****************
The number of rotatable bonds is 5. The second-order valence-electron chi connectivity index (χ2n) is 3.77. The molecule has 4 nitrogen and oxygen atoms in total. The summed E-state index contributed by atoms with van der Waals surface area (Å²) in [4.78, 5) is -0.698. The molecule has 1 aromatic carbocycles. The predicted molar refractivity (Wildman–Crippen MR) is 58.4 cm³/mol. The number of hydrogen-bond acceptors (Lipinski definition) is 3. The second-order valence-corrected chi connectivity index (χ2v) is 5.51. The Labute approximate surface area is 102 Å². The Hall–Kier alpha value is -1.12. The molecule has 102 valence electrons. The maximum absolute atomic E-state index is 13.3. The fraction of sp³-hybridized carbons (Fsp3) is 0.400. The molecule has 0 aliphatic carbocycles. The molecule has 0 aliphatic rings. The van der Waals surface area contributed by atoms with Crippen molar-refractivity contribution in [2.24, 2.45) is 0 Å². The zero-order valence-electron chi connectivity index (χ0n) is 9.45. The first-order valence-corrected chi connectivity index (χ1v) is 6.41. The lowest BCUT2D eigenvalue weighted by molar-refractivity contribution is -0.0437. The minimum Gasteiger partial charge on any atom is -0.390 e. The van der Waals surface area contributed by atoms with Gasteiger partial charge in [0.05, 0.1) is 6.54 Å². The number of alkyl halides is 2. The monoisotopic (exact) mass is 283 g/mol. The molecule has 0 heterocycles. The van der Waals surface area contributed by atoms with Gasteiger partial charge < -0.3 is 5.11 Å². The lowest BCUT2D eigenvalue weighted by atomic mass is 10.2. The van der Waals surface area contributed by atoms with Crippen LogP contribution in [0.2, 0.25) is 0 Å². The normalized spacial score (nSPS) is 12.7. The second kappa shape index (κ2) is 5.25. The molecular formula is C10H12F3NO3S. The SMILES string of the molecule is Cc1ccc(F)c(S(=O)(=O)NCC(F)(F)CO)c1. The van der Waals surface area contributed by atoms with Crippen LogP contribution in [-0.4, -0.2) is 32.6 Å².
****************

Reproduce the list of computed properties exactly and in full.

The number of rotatable bonds is 5. The second-order valence-electron chi connectivity index (χ2n) is 3.77. The molecule has 4 nitrogen and oxygen atoms in total. The summed E-state index contributed by atoms with van der Waals surface area (Å²) in [4.78, 5) is -0.698. The molecule has 1 aromatic carbocycles. The predicted molar refractivity (Wildman–Crippen MR) is 58.4 cm³/mol. The number of hydrogen-bond acceptors (Lipinski definition) is 3. The second-order valence-corrected chi connectivity index (χ2v) is 5.51. The Labute approximate surface area is 102 Å². The Hall–Kier alpha value is -1.12. The molecule has 102 valence electrons. The maximum absolute atomic E-state index is 13.3. The fraction of sp³-hybridized carbons (Fsp3) is 0.400. The molecule has 0 aliphatic carbocycles. The molecule has 0 aliphatic rings. The van der Waals surface area contributed by atoms with Crippen molar-refractivity contribution in [2.24, 2.45) is 0 Å². The zero-order valence-electron chi connectivity index (χ0n) is 9.45. The first-order valence-corrected chi connectivity index (χ1v) is 6.41. The lowest BCUT2D eigenvalue weighted by molar-refractivity contribution is -0.0437. The minimum Gasteiger partial charge on any atom is -0.390 e. The van der Waals surface area contributed by atoms with Gasteiger partial charge in [0.05, 0.1) is 6.54 Å². The number of alkyl halides is 2. The monoisotopic (exact) mass is 283 g/mol. The molecule has 0 heterocycles. The van der Waals surface area contributed by atoms with Gasteiger partial charge < -0.3 is 5.11 Å². The lowest BCUT2D eigenvalue weighted by atomic mass is 10.2. The van der Waals surface area contributed by atoms with Crippen LogP contribution in [0.2, 0.25) is 0 Å². The normalized spacial score (nSPS) is 12.7. The second kappa shape index (κ2) is 5.25. The molecular formula is C10H12F3NO3S. The SMILES string of the molecule is Cc1ccc(F)c(S(=O)(=O)NCC(F)(F)CO)c1. The van der Waals surface area contributed by atoms with Crippen LogP contribution in [-0.4, -0.2) is 32.6 Å².